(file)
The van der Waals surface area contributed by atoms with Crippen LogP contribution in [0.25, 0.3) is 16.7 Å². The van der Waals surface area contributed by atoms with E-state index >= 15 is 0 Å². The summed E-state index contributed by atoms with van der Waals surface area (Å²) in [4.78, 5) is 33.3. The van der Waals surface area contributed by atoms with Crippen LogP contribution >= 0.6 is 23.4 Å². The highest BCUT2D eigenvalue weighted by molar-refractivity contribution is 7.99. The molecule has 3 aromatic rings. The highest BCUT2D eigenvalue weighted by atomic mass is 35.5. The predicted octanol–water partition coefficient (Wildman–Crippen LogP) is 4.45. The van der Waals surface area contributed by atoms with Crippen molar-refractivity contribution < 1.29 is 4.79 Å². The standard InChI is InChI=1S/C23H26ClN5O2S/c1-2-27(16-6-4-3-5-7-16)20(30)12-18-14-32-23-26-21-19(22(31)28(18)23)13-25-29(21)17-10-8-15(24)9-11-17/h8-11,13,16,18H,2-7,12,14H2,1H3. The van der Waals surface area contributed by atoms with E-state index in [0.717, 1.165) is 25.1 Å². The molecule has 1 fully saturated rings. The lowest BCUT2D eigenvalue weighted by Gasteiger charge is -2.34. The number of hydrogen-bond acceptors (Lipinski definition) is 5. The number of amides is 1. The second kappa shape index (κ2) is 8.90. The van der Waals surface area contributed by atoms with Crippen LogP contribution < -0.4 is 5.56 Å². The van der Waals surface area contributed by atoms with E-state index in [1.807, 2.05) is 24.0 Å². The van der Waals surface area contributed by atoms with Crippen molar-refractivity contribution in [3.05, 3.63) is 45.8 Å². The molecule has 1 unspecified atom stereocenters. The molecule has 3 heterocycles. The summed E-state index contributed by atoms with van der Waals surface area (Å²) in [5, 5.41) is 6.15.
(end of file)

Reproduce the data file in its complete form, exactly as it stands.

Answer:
The van der Waals surface area contributed by atoms with Crippen LogP contribution in [0.25, 0.3) is 16.7 Å². The van der Waals surface area contributed by atoms with E-state index >= 15 is 0 Å². The summed E-state index contributed by atoms with van der Waals surface area (Å²) in [4.78, 5) is 33.3. The van der Waals surface area contributed by atoms with Crippen LogP contribution >= 0.6 is 23.4 Å². The highest BCUT2D eigenvalue weighted by molar-refractivity contribution is 7.99. The molecule has 3 aromatic rings. The highest BCUT2D eigenvalue weighted by atomic mass is 35.5. The predicted octanol–water partition coefficient (Wildman–Crippen LogP) is 4.45. The van der Waals surface area contributed by atoms with Crippen molar-refractivity contribution < 1.29 is 4.79 Å². The standard InChI is InChI=1S/C23H26ClN5O2S/c1-2-27(16-6-4-3-5-7-16)20(30)12-18-14-32-23-26-21-19(22(31)28(18)23)13-25-29(21)17-10-8-15(24)9-11-17/h8-11,13,16,18H,2-7,12,14H2,1H3. The van der Waals surface area contributed by atoms with E-state index in [0.717, 1.165) is 25.1 Å². The molecule has 1 fully saturated rings. The lowest BCUT2D eigenvalue weighted by Gasteiger charge is -2.34. The number of hydrogen-bond acceptors (Lipinski definition) is 5. The number of amides is 1. The second kappa shape index (κ2) is 8.90. The van der Waals surface area contributed by atoms with Crippen LogP contribution < -0.4 is 5.56 Å². The van der Waals surface area contributed by atoms with E-state index in [1.807, 2.05) is 24.0 Å². The van der Waals surface area contributed by atoms with Crippen molar-refractivity contribution in [3.05, 3.63) is 45.8 Å². The molecule has 1 unspecified atom stereocenters. The molecule has 3 heterocycles. The summed E-state index contributed by atoms with van der Waals surface area (Å²) in [5, 5.41) is 6.15.